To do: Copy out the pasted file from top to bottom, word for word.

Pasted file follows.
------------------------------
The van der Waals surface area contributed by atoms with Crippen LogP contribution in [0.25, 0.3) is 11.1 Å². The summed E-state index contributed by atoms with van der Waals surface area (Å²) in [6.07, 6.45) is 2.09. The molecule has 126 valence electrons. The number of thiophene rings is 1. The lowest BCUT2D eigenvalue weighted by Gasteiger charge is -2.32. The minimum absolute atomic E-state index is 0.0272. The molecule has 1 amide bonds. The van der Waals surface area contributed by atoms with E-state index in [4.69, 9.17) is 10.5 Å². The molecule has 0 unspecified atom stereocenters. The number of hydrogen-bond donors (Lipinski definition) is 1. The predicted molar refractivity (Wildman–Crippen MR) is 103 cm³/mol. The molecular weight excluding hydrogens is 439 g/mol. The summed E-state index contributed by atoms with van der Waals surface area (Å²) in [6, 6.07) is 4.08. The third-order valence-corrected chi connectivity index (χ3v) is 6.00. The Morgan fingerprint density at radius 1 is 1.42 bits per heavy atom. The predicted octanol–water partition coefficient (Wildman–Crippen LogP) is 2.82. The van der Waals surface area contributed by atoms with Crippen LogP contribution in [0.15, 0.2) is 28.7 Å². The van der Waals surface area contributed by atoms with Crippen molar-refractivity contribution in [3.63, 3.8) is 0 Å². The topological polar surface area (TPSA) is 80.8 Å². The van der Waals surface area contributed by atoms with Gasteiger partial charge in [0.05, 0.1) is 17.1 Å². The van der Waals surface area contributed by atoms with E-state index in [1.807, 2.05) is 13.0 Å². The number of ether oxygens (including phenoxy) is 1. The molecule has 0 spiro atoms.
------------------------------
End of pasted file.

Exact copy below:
The van der Waals surface area contributed by atoms with Crippen LogP contribution in [0.25, 0.3) is 11.1 Å². The summed E-state index contributed by atoms with van der Waals surface area (Å²) in [6.07, 6.45) is 2.09. The molecule has 126 valence electrons. The number of thiophene rings is 1. The lowest BCUT2D eigenvalue weighted by Gasteiger charge is -2.32. The minimum absolute atomic E-state index is 0.0272. The molecule has 1 amide bonds. The van der Waals surface area contributed by atoms with E-state index in [4.69, 9.17) is 10.5 Å². The molecule has 0 unspecified atom stereocenters. The number of hydrogen-bond donors (Lipinski definition) is 1. The predicted molar refractivity (Wildman–Crippen MR) is 103 cm³/mol. The molecular weight excluding hydrogens is 439 g/mol. The summed E-state index contributed by atoms with van der Waals surface area (Å²) in [6, 6.07) is 4.08. The third-order valence-corrected chi connectivity index (χ3v) is 6.00. The Morgan fingerprint density at radius 1 is 1.42 bits per heavy atom. The predicted octanol–water partition coefficient (Wildman–Crippen LogP) is 2.82. The van der Waals surface area contributed by atoms with Crippen LogP contribution in [0.15, 0.2) is 28.7 Å². The van der Waals surface area contributed by atoms with Crippen molar-refractivity contribution in [3.63, 3.8) is 0 Å². The topological polar surface area (TPSA) is 80.8 Å². The van der Waals surface area contributed by atoms with Gasteiger partial charge in [0.05, 0.1) is 17.1 Å². The van der Waals surface area contributed by atoms with E-state index in [1.807, 2.05) is 13.0 Å². The number of ether oxygens (including phenoxy) is 1. The molecule has 0 spiro atoms.